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Your Daily Read: No IPhones in Steve Jobs’ House!

Don't think twice, its alright!

How much screen time is too much screen time? Lessons from tech gurus

Low Tech Parenting

If you are reading MBRB on the sly while your little one plays on the I Pad, we won’t judge. Hey, most of the writing for MBRB gets done while our little one watches one of those nails-on-chalkboard Peppa Pigs or Caillou videos on Youtube!

So imagine our surprise when we found out that most tech mavens themselves don’t allow their kids too much time with these devices!

As Nick Bilton recounts in Your Daily Read:

“So, your kids must love the iPad?” I asked Mr. Jobs, trying to change the subject. The company’s first tablet was just hitting the shelves. “They haven’t used it,” he told me. “We limit how much technology our kids use at home.”

As Bilton goes on to report, a surprising number of technology chief executives and venture capitalists limit the amount of time their kids can spend on tech devices. Surely, they know something we don’t!

Chris Anderson, the former  Editor of Wired says:

“My kids accuse me and my wife of being fascists and overly concerned about tech, and they say that none of their friends have the same rules,” he said of his five children, 6 to 17. “That’s because we have seen the dangers of technology firsthand. I’ve seen it in myself, I don’t want to see that happen to my kids.”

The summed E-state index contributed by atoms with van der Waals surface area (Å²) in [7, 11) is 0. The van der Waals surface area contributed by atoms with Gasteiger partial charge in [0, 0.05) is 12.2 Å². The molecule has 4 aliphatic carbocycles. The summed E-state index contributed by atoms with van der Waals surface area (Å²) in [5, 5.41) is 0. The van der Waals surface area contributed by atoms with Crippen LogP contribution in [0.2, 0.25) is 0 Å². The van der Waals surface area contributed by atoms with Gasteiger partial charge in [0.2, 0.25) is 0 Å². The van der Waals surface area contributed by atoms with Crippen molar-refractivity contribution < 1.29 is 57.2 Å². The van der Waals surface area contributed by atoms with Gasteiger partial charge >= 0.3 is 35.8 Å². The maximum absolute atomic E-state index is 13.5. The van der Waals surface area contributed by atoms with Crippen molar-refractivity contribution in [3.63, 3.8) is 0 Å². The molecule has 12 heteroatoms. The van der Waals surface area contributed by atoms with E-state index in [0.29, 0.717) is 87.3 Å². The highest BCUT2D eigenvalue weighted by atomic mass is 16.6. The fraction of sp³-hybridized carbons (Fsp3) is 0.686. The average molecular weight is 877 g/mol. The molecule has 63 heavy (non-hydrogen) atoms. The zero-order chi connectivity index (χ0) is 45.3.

Interesting, says the MBRB editor- surreptitiously trying to wrangle her daughter’s ILove from her tiny fingers. Our own views on this are surprisingly more laissez faire. The child’s got to do something, and there’s only so many times  a day we can take her to the slides. So whatever works, really!

Perhaps our favourite approach comes from another techie parent- Ali Partovi -who advocates a distinction between time spent “consuming” and “creating” on the screen.

Just as I wouldn’t dream of limiting how much time a kid can spend with her paintbrushes, or playing her piano, or writing, I think it’s absurd to limit her time spent creating computer art, editing video, or computer programming.

The entire issue about screen time is dicey because theirs is the first generation that is growing up with technology so pervasive everywhere. We don’t know any 25, 30 or 40 year olds who spent their childhood cooped up with the latest apps, so we cannot say for sure if these devices make them smarter, funnier,  unhealthier, anti-social or just the “new normal”- whatever that may be.

As with everything, perhaps the best approach is to build the rules for yourself as you and your child grow together. Don’t worry about the after effects of indulgence, but also, don’t fear saying NO.

We leave the last word to Hanna Rosin, who wrote a wonderfully rich column on technology and children last year (save this one on your devices for a leisurely read) called “The Touch Screen Generation

“Every new medium has, within a short time of its introduction, been condemned as a threat to young people. Pulp novels would destroy their morals, TV would wreck their eyesight, video games would make them violent. (……….).But parents know this is not how life works. There are enough hours in a day to go to school, play a game, and spend time with a parent, and generally these are different hours.”

What do you think?

My Big Red Bag brings original content inspired by life’s joys and passions. Find food for thought every Sun-Thu in Your Daily Read, and stay tuned to our latest content by following us on Twitter and FB!


Photo Credit: Just Ard via Compfight cc

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